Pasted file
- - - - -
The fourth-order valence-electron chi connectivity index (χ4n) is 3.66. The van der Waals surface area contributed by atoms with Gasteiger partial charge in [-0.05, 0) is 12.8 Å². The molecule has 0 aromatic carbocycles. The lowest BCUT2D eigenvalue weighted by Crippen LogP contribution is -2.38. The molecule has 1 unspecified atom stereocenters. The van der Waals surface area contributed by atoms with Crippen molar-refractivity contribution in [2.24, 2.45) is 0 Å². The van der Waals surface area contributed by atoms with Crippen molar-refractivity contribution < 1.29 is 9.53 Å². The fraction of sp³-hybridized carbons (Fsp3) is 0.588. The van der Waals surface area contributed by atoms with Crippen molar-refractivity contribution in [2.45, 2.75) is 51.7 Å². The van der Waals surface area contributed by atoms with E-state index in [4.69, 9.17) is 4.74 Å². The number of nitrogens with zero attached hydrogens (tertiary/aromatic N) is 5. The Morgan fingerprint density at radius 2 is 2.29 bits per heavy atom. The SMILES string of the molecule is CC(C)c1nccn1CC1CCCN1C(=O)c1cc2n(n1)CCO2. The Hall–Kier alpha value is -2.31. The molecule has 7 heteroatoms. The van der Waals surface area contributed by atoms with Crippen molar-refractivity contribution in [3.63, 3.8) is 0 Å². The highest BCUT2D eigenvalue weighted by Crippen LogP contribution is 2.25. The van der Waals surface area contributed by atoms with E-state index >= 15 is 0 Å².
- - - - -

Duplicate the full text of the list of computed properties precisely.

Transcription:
The fourth-order valence-electron chi connectivity index (χ4n) is 3.66. The van der Waals surface area contributed by atoms with Gasteiger partial charge in [-0.05, 0) is 12.8 Å². The molecule has 0 aromatic carbocycles. The lowest BCUT2D eigenvalue weighted by Crippen LogP contribution is -2.38. The molecule has 1 unspecified atom stereocenters. The van der Waals surface area contributed by atoms with Crippen molar-refractivity contribution in [2.24, 2.45) is 0 Å². The van der Waals surface area contributed by atoms with Crippen molar-refractivity contribution < 1.29 is 9.53 Å². The fraction of sp³-hybridized carbons (Fsp3) is 0.588. The van der Waals surface area contributed by atoms with Crippen molar-refractivity contribution in [2.45, 2.75) is 51.7 Å². The van der Waals surface area contributed by atoms with E-state index in [4.69, 9.17) is 4.74 Å². The number of nitrogens with zero attached hydrogens (tertiary/aromatic N) is 5. The Morgan fingerprint density at radius 2 is 2.29 bits per heavy atom. The SMILES string of the molecule is CC(C)c1nccn1CC1CCCN1C(=O)c1cc2n(n1)CCO2. The Hall–Kier alpha value is -2.31. The molecule has 7 heteroatoms. The van der Waals surface area contributed by atoms with Crippen molar-refractivity contribution in [3.63, 3.8) is 0 Å². The highest BCUT2D eigenvalue weighted by Crippen LogP contribution is 2.25. The van der Waals surface area contributed by atoms with E-state index >= 15 is 0 Å².